Urban League of Metropolitan St. Louis

(Maria Altman, St. Louis Public Radio)

It was a much different scene than 11 months ago at 9420 West Florissant Avenue in Ferguson.

The parking lot of the former QuikTrip was ground zero for protests in the days following Michael Brown’s death on August 9. The burned-out shell of the store and graffiti was a reminder of the looting and violence that descended on the street.

A rendering of the planned jobs center was unveiled by the Urban League of Metropolitan St. Louis on Monday.
Maria Altman, St. Louis Public Radio

What became a symbol of the unrest in Ferguson after the death of Michael Brown on Aug. 9 will become a "phoenix rising."

That's the hope of officials with the Urban League of Metropolitan St. Louis who are planning a $500,000 jobs center on the site of the burned-out QuikTrip at 9240 W. Florissant Ave. 

The QuikTrip on West Florissant Ave. was looted and burned on Aug. 10, the day after Michael Brown's death.
Jason Rosenbaum|St. Louis Public Radio

The Urban League of Metropolitan St. Louis will build a new center on the site of a burned-out QuikTrip in Ferguson.

National Urban League Young Professional President Brandi Richard encourages a group of teenage girls to be supportive in their comments to each other.
Camille Phillips | St. Louis Public Radio

Mutual respect. Mentorship. Giving back. Knowing your rights and the best way to act on them. These are a few of the solutions decided on during a town hall in St. Louis on Saturday seeking ways to improve social justice outcomes for African Americans.

Mike McMillan, president and CEO of the Urban League of Metropolitan St. Louis, talks to 'St. Louis on the Air' host Don Marsh on Jan. 28, 2015, at St. Louis Public Radio in St. Louis.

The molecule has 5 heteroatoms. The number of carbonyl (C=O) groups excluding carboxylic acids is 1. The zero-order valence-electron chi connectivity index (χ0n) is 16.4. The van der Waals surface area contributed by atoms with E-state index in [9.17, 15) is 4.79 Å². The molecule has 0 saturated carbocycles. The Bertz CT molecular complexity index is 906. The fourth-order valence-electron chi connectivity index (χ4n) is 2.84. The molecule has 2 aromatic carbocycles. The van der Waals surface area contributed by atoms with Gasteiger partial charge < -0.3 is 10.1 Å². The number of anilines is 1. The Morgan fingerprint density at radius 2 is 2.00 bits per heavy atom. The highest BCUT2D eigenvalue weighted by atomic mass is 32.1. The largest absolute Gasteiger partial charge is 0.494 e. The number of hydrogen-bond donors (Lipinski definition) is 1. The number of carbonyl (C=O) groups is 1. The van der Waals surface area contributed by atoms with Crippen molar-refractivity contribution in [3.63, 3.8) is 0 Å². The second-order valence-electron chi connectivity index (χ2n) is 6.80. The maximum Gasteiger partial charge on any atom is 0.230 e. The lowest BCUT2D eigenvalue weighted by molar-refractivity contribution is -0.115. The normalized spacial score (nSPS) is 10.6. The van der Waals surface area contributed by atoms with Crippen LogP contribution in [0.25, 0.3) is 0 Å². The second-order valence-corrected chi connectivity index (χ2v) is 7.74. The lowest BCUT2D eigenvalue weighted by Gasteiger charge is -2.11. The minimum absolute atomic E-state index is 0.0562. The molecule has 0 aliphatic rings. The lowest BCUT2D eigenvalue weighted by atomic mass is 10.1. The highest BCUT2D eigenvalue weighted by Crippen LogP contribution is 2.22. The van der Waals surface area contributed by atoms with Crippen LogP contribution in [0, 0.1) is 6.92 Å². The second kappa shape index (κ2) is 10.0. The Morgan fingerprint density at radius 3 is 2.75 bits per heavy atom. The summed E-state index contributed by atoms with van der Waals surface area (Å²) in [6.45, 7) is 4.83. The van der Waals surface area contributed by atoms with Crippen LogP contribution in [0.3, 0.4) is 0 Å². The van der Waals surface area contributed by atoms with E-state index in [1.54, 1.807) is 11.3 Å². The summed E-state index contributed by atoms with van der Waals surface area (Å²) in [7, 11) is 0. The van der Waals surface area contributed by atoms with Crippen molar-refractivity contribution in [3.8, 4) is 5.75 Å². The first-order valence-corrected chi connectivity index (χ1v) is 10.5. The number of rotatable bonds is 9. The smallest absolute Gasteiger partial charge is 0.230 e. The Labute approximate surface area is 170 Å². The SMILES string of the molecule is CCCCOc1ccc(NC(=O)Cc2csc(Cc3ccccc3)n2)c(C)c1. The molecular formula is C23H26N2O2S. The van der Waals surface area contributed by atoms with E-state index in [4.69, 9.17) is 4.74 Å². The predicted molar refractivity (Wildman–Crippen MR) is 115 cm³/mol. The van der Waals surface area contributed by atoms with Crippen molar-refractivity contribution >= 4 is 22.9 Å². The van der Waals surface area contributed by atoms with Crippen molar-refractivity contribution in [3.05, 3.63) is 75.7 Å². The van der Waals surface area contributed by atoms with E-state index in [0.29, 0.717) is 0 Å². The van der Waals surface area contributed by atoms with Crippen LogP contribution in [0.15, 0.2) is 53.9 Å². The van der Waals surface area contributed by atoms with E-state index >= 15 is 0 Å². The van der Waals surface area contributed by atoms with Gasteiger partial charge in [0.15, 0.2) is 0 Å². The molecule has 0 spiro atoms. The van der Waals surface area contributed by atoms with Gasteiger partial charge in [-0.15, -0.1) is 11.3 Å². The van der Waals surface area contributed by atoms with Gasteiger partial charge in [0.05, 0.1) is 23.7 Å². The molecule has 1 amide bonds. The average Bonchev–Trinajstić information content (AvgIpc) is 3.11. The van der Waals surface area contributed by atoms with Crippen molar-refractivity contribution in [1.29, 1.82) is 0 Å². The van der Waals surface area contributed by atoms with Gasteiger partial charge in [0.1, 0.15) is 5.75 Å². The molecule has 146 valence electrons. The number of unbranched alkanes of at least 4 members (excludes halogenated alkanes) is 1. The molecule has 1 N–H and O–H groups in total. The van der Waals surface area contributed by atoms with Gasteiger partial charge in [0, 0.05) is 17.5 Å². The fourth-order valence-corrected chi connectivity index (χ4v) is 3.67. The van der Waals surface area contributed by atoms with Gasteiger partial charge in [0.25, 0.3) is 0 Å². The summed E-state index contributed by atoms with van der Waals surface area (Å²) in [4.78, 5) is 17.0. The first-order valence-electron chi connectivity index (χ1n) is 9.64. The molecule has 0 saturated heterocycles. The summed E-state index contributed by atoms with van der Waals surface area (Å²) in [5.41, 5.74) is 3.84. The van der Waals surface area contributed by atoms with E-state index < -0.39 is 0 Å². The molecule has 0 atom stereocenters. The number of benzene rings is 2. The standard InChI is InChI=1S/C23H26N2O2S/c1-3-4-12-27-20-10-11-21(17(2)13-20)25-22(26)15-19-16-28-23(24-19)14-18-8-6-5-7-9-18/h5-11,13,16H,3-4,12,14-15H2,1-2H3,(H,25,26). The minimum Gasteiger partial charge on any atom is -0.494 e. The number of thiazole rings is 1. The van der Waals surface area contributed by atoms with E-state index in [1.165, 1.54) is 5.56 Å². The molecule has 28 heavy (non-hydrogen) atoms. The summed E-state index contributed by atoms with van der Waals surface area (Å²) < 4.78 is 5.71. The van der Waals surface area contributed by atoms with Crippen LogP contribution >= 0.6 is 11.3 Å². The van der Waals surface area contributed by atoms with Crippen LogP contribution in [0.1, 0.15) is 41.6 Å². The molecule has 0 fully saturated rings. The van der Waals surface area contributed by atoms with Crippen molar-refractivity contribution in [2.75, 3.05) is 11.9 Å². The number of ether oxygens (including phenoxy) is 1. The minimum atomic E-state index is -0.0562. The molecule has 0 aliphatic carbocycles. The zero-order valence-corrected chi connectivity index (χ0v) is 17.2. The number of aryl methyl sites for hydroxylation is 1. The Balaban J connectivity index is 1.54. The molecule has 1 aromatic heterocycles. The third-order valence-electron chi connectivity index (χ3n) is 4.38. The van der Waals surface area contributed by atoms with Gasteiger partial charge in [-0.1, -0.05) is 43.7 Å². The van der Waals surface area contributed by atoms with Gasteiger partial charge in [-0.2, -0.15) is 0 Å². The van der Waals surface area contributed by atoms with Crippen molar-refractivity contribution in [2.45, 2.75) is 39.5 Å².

Jason Rosenbaum / St. Louis Public Radio

The Aug. 9 shooting death of Michael Brown in Ferguson changed everything.

Save Our Sons, Urban League, Mike McMillan
Maria Altman | St. Louis Public Radio

The Urban League of Metropolitan St. Louis has launched a job training and placement program in north St. Louis County called Save Our Sons. The effort is getting serious corporate support — and a dash of Hollywood.

At a news conference Tuesday, Urban League CEO Michael McMillan announced $1.25 million in corporate donations toward the project:

Job seekers attend a job held on Sept. 13
Camille Phillips/St. Louis Public Radio

A large crowd of eager job-seekers lined up at St. Louis Community College - Florissant Valley  Saturday for the Urban League’s Job and Resource Fair. At least 90 companies, many with positions to fill, joined the fair, including BJC Healthcare, the Missouri Highway Patrol and St. Louis Community Credit Union.

Available jobs ranged across the spectrum of careers and education levels, from law enforcement to health care. BJC alone had a thousand jobs to fill.

Camille Phillips/St. Louis Public Radio

Dozens were arrested Wednesday afternoon during an attempted act of civil disobedience in north St. Louis County. Prior to the demonstration, protest organizers said they wanted a special prosecutor appointed for the county’s investigation into the death of Michael Brown. The goal was to shut down Interstate 70 at Hanley Road, but a strong police presence prevented demonstrators from reaching their goal.

Robert Joiner

Five months after settling in as the new CEO of the Urban League of Metropolitan St. Louis, Michael McMillan has been busy putting his imprint on the community service and civil rights organization. It’s a big responsibility, given the accomplishments of his predecessor, James Buford, who built the local group into the most successful affiliate of the National Urban League.

With a $23 million annual budget, the organization offers a range of services, from job training to utility assistance, to about 60,000 people.

Urban League of Metropolitan St. Louis

A year ago, James Buford announced that he intended to retire after almost three decades as President and CEO of the Urban League of Metropolitan St. Louis.  He just celebrated his 69th birthday and May 31 was to have been his last day. But instead, he was asked to stay on another month while the agency completes the process of hiring his successor. He will then serve in a consulting capacity to help the new CEO get acclimated to the position.